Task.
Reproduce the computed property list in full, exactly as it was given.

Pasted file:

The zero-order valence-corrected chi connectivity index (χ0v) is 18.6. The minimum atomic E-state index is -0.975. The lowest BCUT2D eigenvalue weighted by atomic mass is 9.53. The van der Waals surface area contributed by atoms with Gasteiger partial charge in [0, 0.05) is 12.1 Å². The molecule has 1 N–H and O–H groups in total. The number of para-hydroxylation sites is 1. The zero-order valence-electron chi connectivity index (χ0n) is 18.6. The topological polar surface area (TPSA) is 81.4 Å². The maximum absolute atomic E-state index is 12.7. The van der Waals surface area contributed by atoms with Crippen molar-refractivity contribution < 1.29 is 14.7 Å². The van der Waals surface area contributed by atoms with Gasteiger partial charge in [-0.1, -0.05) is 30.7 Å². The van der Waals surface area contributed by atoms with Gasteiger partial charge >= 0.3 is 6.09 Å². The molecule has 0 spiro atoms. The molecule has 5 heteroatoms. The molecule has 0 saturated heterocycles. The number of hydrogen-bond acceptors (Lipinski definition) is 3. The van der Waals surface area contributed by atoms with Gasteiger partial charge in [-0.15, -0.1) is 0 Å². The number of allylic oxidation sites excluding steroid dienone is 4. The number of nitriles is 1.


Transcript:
The zero-order valence-corrected chi connectivity index (χ0v) is 18.6. The minimum atomic E-state index is -0.975. The lowest BCUT2D eigenvalue weighted by atomic mass is 9.53. The van der Waals surface area contributed by atoms with Gasteiger partial charge in [0, 0.05) is 12.1 Å². The molecule has 1 N–H and O–H groups in total. The number of para-hydroxylation sites is 1. The zero-order valence-electron chi connectivity index (χ0n) is 18.6. The topological polar surface area (TPSA) is 81.4 Å². The maximum absolute atomic E-state index is 12.7. The van der Waals surface area contributed by atoms with Crippen molar-refractivity contribution < 1.29 is 14.7 Å². The van der Waals surface area contributed by atoms with Gasteiger partial charge in [-0.1, -0.05) is 30.7 Å². The van der Waals surface area contributed by atoms with Gasteiger partial charge >= 0.3 is 6.09 Å². The molecule has 0 spiro atoms. The molecule has 5 heteroatoms. The molecule has 0 saturated heterocycles. The number of hydrogen-bond acceptors (Lipinski definition) is 3. The van der Waals surface area contributed by atoms with Gasteiger partial charge in [-0.15, -0.1) is 0 Å². The number of allylic oxidation sites excluding steroid dienone is 4. The number of nitriles is 1.